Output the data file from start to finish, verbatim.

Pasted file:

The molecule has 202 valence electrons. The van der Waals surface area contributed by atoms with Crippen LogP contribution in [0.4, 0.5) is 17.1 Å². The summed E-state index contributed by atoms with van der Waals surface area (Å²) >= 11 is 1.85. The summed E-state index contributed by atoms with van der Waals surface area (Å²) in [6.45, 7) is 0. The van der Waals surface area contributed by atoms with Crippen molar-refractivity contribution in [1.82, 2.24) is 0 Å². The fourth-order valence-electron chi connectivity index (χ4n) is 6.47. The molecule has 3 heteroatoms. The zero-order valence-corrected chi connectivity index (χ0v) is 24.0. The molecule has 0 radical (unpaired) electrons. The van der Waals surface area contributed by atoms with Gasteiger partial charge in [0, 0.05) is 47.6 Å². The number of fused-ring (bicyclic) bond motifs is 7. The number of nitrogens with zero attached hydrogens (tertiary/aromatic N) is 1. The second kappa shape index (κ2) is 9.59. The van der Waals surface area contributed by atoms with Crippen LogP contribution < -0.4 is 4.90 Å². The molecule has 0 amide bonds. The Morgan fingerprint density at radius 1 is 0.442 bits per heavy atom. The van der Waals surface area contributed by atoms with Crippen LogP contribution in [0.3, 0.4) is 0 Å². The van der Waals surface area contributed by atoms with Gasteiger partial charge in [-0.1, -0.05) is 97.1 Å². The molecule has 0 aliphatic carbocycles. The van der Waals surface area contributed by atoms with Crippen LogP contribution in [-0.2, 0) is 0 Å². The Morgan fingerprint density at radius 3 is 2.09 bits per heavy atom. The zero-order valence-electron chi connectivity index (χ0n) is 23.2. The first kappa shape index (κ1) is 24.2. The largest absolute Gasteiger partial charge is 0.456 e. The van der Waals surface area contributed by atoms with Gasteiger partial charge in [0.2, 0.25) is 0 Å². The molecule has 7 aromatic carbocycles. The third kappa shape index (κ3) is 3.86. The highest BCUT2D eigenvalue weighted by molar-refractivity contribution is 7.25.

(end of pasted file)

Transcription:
The molecule has 202 valence electrons. The van der Waals surface area contributed by atoms with Crippen LogP contribution in [0.4, 0.5) is 17.1 Å². The summed E-state index contributed by atoms with van der Waals surface area (Å²) >= 11 is 1.85. The summed E-state index contributed by atoms with van der Waals surface area (Å²) in [6.45, 7) is 0. The van der Waals surface area contributed by atoms with Crippen molar-refractivity contribution in [1.82, 2.24) is 0 Å². The fourth-order valence-electron chi connectivity index (χ4n) is 6.47. The molecule has 3 heteroatoms. The zero-order valence-corrected chi connectivity index (χ0v) is 24.0. The molecule has 0 radical (unpaired) electrons. The van der Waals surface area contributed by atoms with Gasteiger partial charge in [0, 0.05) is 47.6 Å². The number of fused-ring (bicyclic) bond motifs is 7. The number of nitrogens with zero attached hydrogens (tertiary/aromatic N) is 1. The second kappa shape index (κ2) is 9.59. The van der Waals surface area contributed by atoms with Crippen LogP contribution < -0.4 is 4.90 Å². The molecule has 0 amide bonds. The Morgan fingerprint density at radius 1 is 0.442 bits per heavy atom. The van der Waals surface area contributed by atoms with Crippen LogP contribution in [0.3, 0.4) is 0 Å². The van der Waals surface area contributed by atoms with Gasteiger partial charge in [-0.1, -0.05) is 97.1 Å². The molecule has 0 aliphatic carbocycles. The van der Waals surface area contributed by atoms with Crippen LogP contribution in [-0.2, 0) is 0 Å². The Morgan fingerprint density at radius 3 is 2.09 bits per heavy atom. The zero-order valence-electron chi connectivity index (χ0n) is 23.2. The first kappa shape index (κ1) is 24.2. The largest absolute Gasteiger partial charge is 0.456 e. The van der Waals surface area contributed by atoms with Gasteiger partial charge in [0.2, 0.25) is 0 Å². The molecule has 7 aromatic carbocycles. The third kappa shape index (κ3) is 3.86. The highest BCUT2D eigenvalue weighted by molar-refractivity contribution is 7.25.